Here we are talking 12Volt compressor mini car fridge 12v, and this is one of the most tricky items to pin down in terms of power draw. But because it’s also the biggest power draw in most 12Volt systems it’s really important that we get this one right. (The article on Fridges has more info on non-compressor fridges that run on gas and the little cooler/warmers).
Manufacturers of fridges tend to use test conditions that will show their products in the best possible light. So tests with fridge temperatures of 5°C and ambient temperatures under 30°C are quite common. These are however very seldom the temperatures us average campers come across – unless you like warm beer and travel only in mid-spring and mid-autumn. The tests also don’t specify how often the fridge is opened and closed – maybe they just keep it closed while testing to minimise current draw – who knows?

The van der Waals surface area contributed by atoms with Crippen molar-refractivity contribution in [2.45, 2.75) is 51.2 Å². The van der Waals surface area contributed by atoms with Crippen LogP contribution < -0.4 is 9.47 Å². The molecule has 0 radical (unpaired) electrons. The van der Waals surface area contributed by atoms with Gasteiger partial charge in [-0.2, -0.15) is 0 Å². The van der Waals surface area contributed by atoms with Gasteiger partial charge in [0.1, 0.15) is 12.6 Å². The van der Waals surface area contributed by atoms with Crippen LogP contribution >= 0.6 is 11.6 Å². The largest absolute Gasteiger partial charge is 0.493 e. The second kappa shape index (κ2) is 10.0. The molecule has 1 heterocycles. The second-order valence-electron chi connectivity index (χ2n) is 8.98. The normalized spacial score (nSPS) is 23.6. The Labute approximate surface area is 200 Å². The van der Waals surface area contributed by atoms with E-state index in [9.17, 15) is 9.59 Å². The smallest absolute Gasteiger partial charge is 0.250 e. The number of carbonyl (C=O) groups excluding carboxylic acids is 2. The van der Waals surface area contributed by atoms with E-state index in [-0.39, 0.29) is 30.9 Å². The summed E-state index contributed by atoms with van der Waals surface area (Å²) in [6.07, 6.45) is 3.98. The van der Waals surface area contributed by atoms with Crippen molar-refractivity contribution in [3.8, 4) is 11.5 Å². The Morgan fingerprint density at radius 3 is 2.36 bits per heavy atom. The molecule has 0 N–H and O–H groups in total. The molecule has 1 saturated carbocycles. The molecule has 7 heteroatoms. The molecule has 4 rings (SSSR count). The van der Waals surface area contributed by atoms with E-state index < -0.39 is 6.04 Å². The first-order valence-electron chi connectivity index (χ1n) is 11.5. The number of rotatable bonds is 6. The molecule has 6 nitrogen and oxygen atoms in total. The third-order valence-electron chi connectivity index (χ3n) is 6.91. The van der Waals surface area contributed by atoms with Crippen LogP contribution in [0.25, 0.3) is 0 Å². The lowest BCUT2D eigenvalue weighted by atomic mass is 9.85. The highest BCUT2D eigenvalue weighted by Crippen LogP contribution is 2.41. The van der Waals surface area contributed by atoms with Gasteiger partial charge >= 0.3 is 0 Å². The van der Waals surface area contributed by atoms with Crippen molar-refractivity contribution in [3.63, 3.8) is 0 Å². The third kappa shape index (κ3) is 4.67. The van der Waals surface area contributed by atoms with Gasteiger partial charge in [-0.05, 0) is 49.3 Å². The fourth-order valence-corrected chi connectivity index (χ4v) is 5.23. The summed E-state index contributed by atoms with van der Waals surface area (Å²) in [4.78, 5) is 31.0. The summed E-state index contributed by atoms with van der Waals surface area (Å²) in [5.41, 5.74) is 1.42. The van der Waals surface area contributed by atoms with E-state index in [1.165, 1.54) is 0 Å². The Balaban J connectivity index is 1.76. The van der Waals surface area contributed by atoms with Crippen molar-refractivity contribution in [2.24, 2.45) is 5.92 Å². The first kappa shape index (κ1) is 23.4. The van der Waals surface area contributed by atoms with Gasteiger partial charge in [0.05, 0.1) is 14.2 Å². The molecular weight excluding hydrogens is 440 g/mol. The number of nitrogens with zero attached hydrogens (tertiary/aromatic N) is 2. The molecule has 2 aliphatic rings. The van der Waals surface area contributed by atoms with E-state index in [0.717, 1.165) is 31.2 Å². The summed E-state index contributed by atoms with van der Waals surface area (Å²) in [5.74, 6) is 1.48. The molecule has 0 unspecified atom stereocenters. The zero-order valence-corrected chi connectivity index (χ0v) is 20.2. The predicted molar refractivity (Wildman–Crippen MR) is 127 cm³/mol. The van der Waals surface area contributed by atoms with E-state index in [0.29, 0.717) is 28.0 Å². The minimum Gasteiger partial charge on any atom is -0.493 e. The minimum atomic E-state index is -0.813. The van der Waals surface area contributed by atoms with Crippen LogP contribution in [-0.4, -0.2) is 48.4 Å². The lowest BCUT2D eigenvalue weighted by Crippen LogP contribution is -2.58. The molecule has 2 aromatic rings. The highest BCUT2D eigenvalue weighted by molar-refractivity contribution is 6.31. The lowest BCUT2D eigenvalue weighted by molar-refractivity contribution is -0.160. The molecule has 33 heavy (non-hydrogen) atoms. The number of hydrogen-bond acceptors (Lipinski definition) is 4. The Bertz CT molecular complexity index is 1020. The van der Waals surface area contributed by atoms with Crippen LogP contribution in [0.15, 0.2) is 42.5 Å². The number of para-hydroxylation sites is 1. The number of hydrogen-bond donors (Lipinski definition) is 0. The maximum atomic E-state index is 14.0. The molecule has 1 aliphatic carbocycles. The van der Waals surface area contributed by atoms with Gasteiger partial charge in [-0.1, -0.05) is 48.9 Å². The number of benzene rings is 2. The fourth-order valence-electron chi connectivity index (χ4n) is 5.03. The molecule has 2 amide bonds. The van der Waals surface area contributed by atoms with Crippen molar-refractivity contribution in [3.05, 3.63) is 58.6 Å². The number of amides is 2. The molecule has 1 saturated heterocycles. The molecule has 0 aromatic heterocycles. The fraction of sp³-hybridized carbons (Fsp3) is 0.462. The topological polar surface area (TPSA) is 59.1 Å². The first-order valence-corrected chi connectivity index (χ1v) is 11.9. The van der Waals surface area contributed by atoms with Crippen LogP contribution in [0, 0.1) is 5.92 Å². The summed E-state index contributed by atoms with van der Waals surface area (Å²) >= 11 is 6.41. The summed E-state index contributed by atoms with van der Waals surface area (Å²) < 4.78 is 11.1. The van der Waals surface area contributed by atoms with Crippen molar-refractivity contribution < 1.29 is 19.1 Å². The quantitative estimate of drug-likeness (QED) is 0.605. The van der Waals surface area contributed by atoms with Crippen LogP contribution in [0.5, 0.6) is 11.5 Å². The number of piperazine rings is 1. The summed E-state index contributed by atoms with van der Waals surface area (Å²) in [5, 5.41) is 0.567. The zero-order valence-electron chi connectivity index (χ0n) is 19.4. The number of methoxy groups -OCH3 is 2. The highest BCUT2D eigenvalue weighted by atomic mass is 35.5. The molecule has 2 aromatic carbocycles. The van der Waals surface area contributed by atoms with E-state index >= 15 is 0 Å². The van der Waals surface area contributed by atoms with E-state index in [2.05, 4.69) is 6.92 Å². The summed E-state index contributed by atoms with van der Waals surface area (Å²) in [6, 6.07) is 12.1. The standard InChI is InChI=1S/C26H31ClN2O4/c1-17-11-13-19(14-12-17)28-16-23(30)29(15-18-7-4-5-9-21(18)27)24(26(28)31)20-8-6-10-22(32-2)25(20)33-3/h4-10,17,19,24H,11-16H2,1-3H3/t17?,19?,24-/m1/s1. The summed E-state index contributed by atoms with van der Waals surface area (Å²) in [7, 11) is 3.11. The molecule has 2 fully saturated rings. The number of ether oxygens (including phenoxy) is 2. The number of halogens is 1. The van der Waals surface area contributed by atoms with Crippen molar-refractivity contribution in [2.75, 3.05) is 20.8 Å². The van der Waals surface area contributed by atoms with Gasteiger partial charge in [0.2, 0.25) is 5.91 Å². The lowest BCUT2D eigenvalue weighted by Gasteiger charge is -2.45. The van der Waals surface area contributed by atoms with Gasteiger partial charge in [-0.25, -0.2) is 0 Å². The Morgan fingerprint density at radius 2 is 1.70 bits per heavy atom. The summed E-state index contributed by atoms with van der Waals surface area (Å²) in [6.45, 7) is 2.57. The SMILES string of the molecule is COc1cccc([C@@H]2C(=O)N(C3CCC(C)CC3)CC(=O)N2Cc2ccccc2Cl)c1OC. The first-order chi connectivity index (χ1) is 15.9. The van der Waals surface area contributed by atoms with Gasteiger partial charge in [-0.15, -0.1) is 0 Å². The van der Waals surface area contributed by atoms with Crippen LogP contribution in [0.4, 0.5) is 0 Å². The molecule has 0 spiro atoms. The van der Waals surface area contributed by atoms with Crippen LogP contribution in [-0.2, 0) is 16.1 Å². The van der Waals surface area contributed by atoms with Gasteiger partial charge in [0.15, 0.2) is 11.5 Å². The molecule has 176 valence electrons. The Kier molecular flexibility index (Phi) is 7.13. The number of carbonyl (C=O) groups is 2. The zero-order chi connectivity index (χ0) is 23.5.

TESTS ON CHEST FRIDGES
Anyway, the figures in the table here are based on actual tests I did of typical 12Volt camping fridges available in Australia. We used both the Engel range and Waeco-CFX range of fridges side-by-side. They were tested over a number of months, including summer conditions with ambient temperatures above 35°C, and the interior temperature setting was -5°C. We ran two types of tests – fridges left closed, and fridges loaded every 24 hours with up to 12 litres of room-temperature water – this gave us a whole range of power consumption figures which mimic the way in which us campers typically use fridges in real life.
Mini car refrigerator 12v test